Development of Tree Ring - C Climate Relationships in Boreal Forests

Mining operations in the Oil Sands area can affect extensive areas of boreal forest. Those forested areas affected by mining are expected to be reclaimed by mining companies to re-establish their natural conditions after the exploitation ends. The long©term success of reclamation plans can be assessed with ecological models that simulate how different environmental factors affect tree growth and development. Climate is possibly the most important factor influencing plant growth.

Development of three-dimensional models for analysing mid-rise wood frame buildings

Starting in April 2009, six storey (mid‐rise) high wood frame buildings will be allowed in certain regions of Canada. This will be a new experience to design engineers in Canada, and research is required to support this new development which will expand the use of wood products beyond the traditional low rise, primarily residential construction market.

Prediction of Power Outage Locations Due to Weather and Tree Impacts on BC Transmission Corporation Transmission Lines

Trees uprooted or broken during severe wind events routinely cause power outages in BC. Some researchers believe that climate change will result in more storms in BC. We will investigate the weather conditions that lead to strong winds. Using BC Transmission Corporation’s power outage database, we will examine patterns of outages in space and time, identify the weather, terrain and vegetation conditions associated with these outages, and produce models that will predict the likelihood of an outage at a given location.

Predicting changes in early growing season water availability contributed as snowmelt following mountain pine beetle attack

This project with the BC Ministry of Forests and Range intends to use almost entirely existing stand spatial data and snow-melt data to model early season water availability in mountain pine beetle (MPB) affected stands. The resultant canopy loss due to the MPB is likely to have an influence on the volume and timing of snow melt and, consequently, on water availability.

Development and evaluation of an integrated modeling approach for a risk analysis of alternative Oil Sands reclamation strategies

Considerable information has been acquired on soil dynamics in areas under oil sands reclamation and a variety of models have been developed that simulate moisture dynamics and ecosystem productivity. However, to date, nutrient and moisture dynamics have been considered largely in isolation; for models to be useful in reclamation, they need to be capable of representing how soil moisture influences nutrient cycling, how available moisture limits vegetation growth and how ecosystem development can change nutrient cycles and moisture dynamics.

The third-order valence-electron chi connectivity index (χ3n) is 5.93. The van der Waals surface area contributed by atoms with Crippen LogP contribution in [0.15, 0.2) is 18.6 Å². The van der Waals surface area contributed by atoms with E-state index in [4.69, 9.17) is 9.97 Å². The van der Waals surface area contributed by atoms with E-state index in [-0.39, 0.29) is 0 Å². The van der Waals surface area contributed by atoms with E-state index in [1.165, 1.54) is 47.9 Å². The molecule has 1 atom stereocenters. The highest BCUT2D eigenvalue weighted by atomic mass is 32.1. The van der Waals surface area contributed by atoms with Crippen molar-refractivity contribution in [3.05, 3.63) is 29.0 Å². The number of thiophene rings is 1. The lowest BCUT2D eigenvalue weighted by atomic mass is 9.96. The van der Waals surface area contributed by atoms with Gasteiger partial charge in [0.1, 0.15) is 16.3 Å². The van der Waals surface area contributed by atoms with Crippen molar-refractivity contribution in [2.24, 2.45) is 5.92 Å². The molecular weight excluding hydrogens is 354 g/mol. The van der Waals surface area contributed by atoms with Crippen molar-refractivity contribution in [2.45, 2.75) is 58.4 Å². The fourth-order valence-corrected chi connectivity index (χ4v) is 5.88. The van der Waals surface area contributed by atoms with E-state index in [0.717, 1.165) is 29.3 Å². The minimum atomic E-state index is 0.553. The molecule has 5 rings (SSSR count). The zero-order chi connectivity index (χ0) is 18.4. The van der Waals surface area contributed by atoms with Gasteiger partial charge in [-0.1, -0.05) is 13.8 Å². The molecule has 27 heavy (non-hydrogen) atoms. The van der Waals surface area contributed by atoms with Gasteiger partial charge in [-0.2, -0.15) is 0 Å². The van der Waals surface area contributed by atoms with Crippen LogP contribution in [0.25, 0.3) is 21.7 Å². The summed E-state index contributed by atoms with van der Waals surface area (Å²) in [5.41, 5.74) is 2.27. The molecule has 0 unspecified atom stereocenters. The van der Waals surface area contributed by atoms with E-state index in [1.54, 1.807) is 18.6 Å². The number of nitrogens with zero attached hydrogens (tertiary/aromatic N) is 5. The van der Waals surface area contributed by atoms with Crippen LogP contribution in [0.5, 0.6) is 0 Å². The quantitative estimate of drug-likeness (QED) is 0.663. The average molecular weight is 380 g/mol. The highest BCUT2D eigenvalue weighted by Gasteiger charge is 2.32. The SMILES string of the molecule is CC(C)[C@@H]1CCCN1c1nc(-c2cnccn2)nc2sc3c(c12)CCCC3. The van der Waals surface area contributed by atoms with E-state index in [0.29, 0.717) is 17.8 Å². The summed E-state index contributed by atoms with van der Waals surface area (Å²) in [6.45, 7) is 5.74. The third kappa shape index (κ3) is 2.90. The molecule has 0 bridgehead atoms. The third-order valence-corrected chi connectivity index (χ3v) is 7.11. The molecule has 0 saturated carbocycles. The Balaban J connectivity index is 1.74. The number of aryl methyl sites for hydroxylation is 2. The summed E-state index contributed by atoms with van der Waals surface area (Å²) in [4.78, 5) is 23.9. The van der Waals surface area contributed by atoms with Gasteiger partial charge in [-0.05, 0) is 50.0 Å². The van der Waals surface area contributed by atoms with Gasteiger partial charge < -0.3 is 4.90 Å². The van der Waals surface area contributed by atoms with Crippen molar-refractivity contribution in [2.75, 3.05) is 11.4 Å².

The Potential for Drainage to Improve Productivity of Regenerating Forests on Northern Vancouver Island

Extensive portions of the productive forests in coastal British Columbia display below-average timber productivity possibly due to excess soil water. In particular, conifers regenerating on some western red cedar/western hemlock sites on northern Vancouver Island show very slow growth and nutrient deficiencies after harvest. The research team hypothesizes that the low nutrient supply is caused by inadequate drainage in these sites which results in anoxic conditions and lower mineralization of carbon and nutrient.

Fertilization to Increase Soil C Sequestration and Mitigate Climate Change

Forest soils are a significant sink for the greenhouse gas, CO2. Concerns over climate change have led to increased interest in methods to increase the forest C sink. Fertilization of forests has been demonstrated to increase productivity of many forest types and this has an associated benefit of increased C sequestration in biomass. There is mounting evidence that N fertilization will also increase C sequestration in soil as more and more little material is produced. N also appears to interfere with the decomposition of this litter.

Ecosystem Recovery after Disturbance: Thresholds for Biodiversity and Resiliency Indicators

This project will use vegetation indicators of biodiversity to define response curves for measuring ecological resilience in three forest ecosystems in central BC. The vegetation indicators to be evaluated are: 1) the rate of regrowth; 2) the rate of recovery of species richness; and 3) the rate of recovery of original species composition. The research team hypothesizes that ecological resilience increases with site productivity and decreases with the length of intervals between wildfires.

Fire Hazard and the Effects of Natural vs Anthropogenic Disturbances on the Early Successional Patterns of ICH Forests in BC

Historical fire suppression and subsequent increases in fuel loading have led to more frequent and damaging forest fires across North America. This has prompted much research into how changing disturbance regimes affect forests and how to manage fires appropriately and in a more natural way. Parks Canada is interested in how disturbance regimes have shifted, how these shifts affect ecosystem function and what this means for management.

Measuring and Modelling Ecological Resilience

The BC Ministry of Forests and Range has recently undertaken a Future Forest Ecosystem Initiative (FFEI) whose purpose is to adapt the BC forest and range legislation and policy to a changing climate and to ensure BC’s forest and rangeland ecosystems remain resilient to stress. This research project helps to provide a scientific underpinning for the FFEI by developing mathematical models that predict how ecological resilience varies across environmental gradients and in response to cumulative environmental stress.

Pages